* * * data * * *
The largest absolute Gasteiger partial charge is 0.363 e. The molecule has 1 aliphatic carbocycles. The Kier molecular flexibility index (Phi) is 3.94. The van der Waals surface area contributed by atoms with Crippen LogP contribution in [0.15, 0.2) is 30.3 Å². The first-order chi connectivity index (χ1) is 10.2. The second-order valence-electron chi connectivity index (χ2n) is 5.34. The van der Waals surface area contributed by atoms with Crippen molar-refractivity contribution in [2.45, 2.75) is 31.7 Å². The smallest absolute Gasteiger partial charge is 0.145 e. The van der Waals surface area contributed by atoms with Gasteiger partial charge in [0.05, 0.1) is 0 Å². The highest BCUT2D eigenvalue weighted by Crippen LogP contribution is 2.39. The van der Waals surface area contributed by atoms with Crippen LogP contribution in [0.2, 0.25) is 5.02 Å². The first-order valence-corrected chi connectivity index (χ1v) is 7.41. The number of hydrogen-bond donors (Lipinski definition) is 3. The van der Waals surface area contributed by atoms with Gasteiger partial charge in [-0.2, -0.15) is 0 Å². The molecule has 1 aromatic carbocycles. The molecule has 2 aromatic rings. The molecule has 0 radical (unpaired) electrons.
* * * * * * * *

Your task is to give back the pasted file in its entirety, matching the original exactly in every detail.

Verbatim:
The largest absolute Gasteiger partial charge is 0.363 e. The molecule has 1 aliphatic carbocycles. The Kier molecular flexibility index (Phi) is 3.94. The van der Waals surface area contributed by atoms with Crippen LogP contribution in [0.15, 0.2) is 30.3 Å². The first-order chi connectivity index (χ1) is 10.2. The second-order valence-electron chi connectivity index (χ2n) is 5.34. The van der Waals surface area contributed by atoms with Crippen molar-refractivity contribution in [2.45, 2.75) is 31.7 Å². The smallest absolute Gasteiger partial charge is 0.145 e. The van der Waals surface area contributed by atoms with Gasteiger partial charge in [0.05, 0.1) is 0 Å². The highest BCUT2D eigenvalue weighted by Crippen LogP contribution is 2.39. The van der Waals surface area contributed by atoms with Crippen LogP contribution in [0.2, 0.25) is 5.02 Å². The first-order valence-corrected chi connectivity index (χ1v) is 7.41. The number of hydrogen-bond donors (Lipinski definition) is 3. The van der Waals surface area contributed by atoms with Gasteiger partial charge in [-0.2, -0.15) is 0 Å². The molecule has 1 aromatic carbocycles. The molecule has 2 aromatic rings. The molecule has 0 radical (unpaired) electrons.